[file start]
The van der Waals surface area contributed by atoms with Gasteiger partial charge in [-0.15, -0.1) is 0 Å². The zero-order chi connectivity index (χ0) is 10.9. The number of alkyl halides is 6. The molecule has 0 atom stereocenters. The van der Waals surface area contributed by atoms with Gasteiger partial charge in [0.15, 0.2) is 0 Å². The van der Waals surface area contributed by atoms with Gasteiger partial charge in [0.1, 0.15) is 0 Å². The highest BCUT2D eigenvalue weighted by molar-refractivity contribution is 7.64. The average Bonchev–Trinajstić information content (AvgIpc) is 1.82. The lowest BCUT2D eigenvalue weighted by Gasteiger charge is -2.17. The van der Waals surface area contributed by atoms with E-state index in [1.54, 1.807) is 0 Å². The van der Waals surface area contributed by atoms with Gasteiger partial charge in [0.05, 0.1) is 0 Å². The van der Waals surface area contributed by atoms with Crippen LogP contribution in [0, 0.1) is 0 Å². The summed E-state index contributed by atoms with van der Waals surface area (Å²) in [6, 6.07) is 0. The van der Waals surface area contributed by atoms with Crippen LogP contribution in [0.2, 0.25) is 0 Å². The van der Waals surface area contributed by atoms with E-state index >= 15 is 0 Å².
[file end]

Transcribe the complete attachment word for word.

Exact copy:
The van der Waals surface area contributed by atoms with Gasteiger partial charge in [-0.15, -0.1) is 0 Å². The zero-order chi connectivity index (χ0) is 10.9. The number of alkyl halides is 6. The molecule has 0 atom stereocenters. The van der Waals surface area contributed by atoms with Gasteiger partial charge in [0.15, 0.2) is 0 Å². The van der Waals surface area contributed by atoms with Gasteiger partial charge in [0.1, 0.15) is 0 Å². The highest BCUT2D eigenvalue weighted by molar-refractivity contribution is 7.64. The average Bonchev–Trinajstić information content (AvgIpc) is 1.82. The lowest BCUT2D eigenvalue weighted by Gasteiger charge is -2.17. The van der Waals surface area contributed by atoms with E-state index in [1.54, 1.807) is 0 Å². The van der Waals surface area contributed by atoms with Gasteiger partial charge in [0.05, 0.1) is 0 Å². The van der Waals surface area contributed by atoms with Crippen LogP contribution in [0, 0.1) is 0 Å². The summed E-state index contributed by atoms with van der Waals surface area (Å²) in [6, 6.07) is 0. The van der Waals surface area contributed by atoms with Crippen LogP contribution in [0.2, 0.25) is 0 Å². The van der Waals surface area contributed by atoms with E-state index >= 15 is 0 Å².